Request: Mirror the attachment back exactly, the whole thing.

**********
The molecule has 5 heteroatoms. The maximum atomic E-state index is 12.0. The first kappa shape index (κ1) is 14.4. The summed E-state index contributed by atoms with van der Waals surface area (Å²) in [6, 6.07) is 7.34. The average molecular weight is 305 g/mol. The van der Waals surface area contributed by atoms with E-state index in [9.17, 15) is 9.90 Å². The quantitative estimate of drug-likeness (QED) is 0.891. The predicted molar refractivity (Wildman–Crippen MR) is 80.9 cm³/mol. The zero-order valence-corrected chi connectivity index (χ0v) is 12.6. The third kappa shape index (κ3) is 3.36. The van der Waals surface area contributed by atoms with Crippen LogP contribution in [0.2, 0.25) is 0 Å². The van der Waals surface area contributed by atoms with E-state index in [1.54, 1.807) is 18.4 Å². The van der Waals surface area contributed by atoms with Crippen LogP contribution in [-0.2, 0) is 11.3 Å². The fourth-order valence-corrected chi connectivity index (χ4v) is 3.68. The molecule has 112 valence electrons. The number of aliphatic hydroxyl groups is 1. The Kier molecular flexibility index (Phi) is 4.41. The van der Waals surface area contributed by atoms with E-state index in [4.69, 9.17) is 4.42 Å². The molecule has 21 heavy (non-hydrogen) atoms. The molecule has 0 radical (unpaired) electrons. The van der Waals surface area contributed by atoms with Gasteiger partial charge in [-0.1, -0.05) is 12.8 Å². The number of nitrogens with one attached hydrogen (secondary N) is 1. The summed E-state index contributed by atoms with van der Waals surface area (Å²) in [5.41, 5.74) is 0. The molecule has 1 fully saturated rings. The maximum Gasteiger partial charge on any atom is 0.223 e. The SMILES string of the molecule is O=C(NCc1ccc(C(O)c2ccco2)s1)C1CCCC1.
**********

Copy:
The molecule has 5 heteroatoms. The maximum atomic E-state index is 12.0. The first kappa shape index (κ1) is 14.4. The summed E-state index contributed by atoms with van der Waals surface area (Å²) in [6, 6.07) is 7.34. The average molecular weight is 305 g/mol. The van der Waals surface area contributed by atoms with E-state index in [9.17, 15) is 9.90 Å². The quantitative estimate of drug-likeness (QED) is 0.891. The predicted molar refractivity (Wildman–Crippen MR) is 80.9 cm³/mol. The zero-order valence-corrected chi connectivity index (χ0v) is 12.6. The third kappa shape index (κ3) is 3.36. The van der Waals surface area contributed by atoms with Crippen LogP contribution in [0.2, 0.25) is 0 Å². The van der Waals surface area contributed by atoms with E-state index in [1.54, 1.807) is 18.4 Å². The van der Waals surface area contributed by atoms with Crippen LogP contribution in [-0.2, 0) is 11.3 Å². The fourth-order valence-corrected chi connectivity index (χ4v) is 3.68. The molecule has 112 valence electrons. The number of aliphatic hydroxyl groups is 1. The Kier molecular flexibility index (Phi) is 4.41. The van der Waals surface area contributed by atoms with E-state index in [4.69, 9.17) is 4.42 Å². The molecule has 21 heavy (non-hydrogen) atoms. The molecule has 0 radical (unpaired) electrons. The van der Waals surface area contributed by atoms with Gasteiger partial charge in [-0.1, -0.05) is 12.8 Å². The number of nitrogens with one attached hydrogen (secondary N) is 1. The summed E-state index contributed by atoms with van der Waals surface area (Å²) in [5.41, 5.74) is 0. The molecule has 1 fully saturated rings. The maximum Gasteiger partial charge on any atom is 0.223 e. The SMILES string of the molecule is O=C(NCc1ccc(C(O)c2ccco2)s1)C1CCCC1.